Posts Tagged ‘anthropologist’

Spoiler Alert – if you’re planning to go see Avatar you may want to stop reading now…. 🙂

Last week I read a post called “When Will White People Stop Making Movies like Avatar”. So I went into the movie this past Friday with some preconceptions.  Yesterday I read another post on this topic by David Brooks in the New York Times.

Though I found a great deal of truth to these writers’ opinions, consider substituting “White” with “American” (or as my more politically correct friends would remind me “United States of American”).  It seems to me that the film could have easily have cast an American of any race in the role of Jake Sully, and the story would have remained pretty much the same.  The issue for me is not about color, it’s about the American way of life.

What I saw in the film was a basic characterizing of Americans and America. It showed a stereotype of the US, distilled down to basic qualities (which I kind of agree with) of capitalism/greed, militarism/violence, science/distance from nature, fear mongering/terrorism as an excuse for isolation, exploration/curiosity, advanced technology/creativity, courage/entrepreneurialism, and a strong need by individual Americans to belong/to be liked by other cultures.

From this perspective, the color/race of the hero is inconsequential as long as he is American.  It could have just as easily been a non-white actor playing Sully.  (Though I’m not sure substituting a woman would have the same effect).  Try, for example, to replay the movie in your head with Cuba Gooding Jr. playing the lead.  I think it comes out pretty much the same.  I really don’t think it’s about race; it’s about the “American Way.”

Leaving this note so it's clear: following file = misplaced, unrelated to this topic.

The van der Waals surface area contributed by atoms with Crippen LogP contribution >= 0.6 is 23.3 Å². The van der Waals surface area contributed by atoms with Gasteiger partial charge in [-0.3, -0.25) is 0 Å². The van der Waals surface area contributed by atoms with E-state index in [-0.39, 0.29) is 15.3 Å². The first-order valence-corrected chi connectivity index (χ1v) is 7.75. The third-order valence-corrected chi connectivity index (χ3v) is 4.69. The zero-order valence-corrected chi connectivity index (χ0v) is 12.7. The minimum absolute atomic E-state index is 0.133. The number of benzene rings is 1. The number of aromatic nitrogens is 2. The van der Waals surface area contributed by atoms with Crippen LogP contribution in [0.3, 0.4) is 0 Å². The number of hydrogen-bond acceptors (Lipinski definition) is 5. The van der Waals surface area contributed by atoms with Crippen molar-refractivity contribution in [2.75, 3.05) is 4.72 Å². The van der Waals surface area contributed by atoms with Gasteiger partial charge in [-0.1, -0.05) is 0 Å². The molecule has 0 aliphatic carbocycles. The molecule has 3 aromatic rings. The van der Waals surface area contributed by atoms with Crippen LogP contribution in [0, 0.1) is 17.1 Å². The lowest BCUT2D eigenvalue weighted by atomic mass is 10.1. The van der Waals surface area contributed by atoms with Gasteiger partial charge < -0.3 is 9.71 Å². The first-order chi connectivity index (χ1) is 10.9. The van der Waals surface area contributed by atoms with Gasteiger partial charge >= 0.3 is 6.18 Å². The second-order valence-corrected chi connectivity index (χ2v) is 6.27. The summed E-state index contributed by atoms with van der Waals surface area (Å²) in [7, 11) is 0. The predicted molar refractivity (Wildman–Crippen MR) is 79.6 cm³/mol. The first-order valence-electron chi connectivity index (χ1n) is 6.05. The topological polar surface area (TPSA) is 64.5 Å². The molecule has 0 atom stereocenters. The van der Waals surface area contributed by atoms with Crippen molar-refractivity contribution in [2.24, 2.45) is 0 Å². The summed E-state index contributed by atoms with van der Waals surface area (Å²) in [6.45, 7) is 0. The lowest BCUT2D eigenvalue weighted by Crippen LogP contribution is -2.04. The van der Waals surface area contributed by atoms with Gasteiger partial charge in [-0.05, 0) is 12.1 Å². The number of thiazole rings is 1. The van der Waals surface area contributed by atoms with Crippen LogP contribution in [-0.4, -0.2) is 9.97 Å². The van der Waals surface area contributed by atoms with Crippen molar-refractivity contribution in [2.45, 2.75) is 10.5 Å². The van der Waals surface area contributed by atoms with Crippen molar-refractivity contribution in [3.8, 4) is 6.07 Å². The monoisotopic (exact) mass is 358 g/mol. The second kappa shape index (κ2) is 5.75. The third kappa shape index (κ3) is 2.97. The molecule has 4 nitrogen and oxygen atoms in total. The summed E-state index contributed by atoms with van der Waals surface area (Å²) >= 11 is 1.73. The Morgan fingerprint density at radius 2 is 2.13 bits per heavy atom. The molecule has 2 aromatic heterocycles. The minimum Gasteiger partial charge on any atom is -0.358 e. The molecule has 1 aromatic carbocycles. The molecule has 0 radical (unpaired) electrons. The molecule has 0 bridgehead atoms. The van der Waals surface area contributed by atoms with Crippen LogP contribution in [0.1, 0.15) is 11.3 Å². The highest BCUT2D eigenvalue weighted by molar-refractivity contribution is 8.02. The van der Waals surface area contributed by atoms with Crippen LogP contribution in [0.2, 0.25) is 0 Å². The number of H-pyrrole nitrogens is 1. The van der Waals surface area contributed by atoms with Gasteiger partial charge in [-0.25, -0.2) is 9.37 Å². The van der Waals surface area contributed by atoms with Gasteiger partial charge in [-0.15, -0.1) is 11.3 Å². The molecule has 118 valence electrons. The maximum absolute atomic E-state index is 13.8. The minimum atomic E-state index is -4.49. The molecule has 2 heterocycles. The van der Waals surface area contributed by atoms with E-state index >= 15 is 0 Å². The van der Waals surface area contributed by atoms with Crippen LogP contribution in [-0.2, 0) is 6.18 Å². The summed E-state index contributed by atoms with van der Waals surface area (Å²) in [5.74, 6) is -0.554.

Having said that, I was really disappointed at the way that the Na’vi were given a noble savage role in the film and the American was the hero.  I would have liked to see the Na’vi themselves deal with the American intrusion (Neytiri, the main female character says her great grandfather organized the clans to join together many years ago – why not now?).  I would have liked to see some equal amount of character development on both sides of the conflict (I even had to look up the name of the main female character to write this as I couldn’t remember it).

It was annoying that Jake Sully was the only one daring and brave enough to consider jumping on the big red bird, and that this immediately made all the Na’vi bow down and accept him as their leader (and this is one place where the American male fantasy part really comes in – ha, my dad loved this part!).  And why is it Sully who goes to pray to the tree of life, to Ehwa, and it’s not the shaman or the lead Na’vi warrior? At the same time I had to chuckle at how in spite of all this, Sully keeps having to pronounce to everyone “I’m one of you.” Insecure much?

One interesting point that the movie made me think about was the use of anthropologists/social scientists in conflict. Anthropologists (as I can personally attest) have a tendency to cross over to the other side [‘go native’], so I’m not sure what good they will do for the military if the US engages them in war zones, unless we are talking about a very different kind of anthropologist than the ones I’m used to.

I guess I would have liked a movie about the Na’vi and Pandora, with no violent, burning machine vs nature battle scenes and no Americans involved at all.  Well, then again, that film might have turned out like Apocalypto, whose portrayal of the Maya made me want to vomit….  Maybe I just need to stop going to see Hollywood films.

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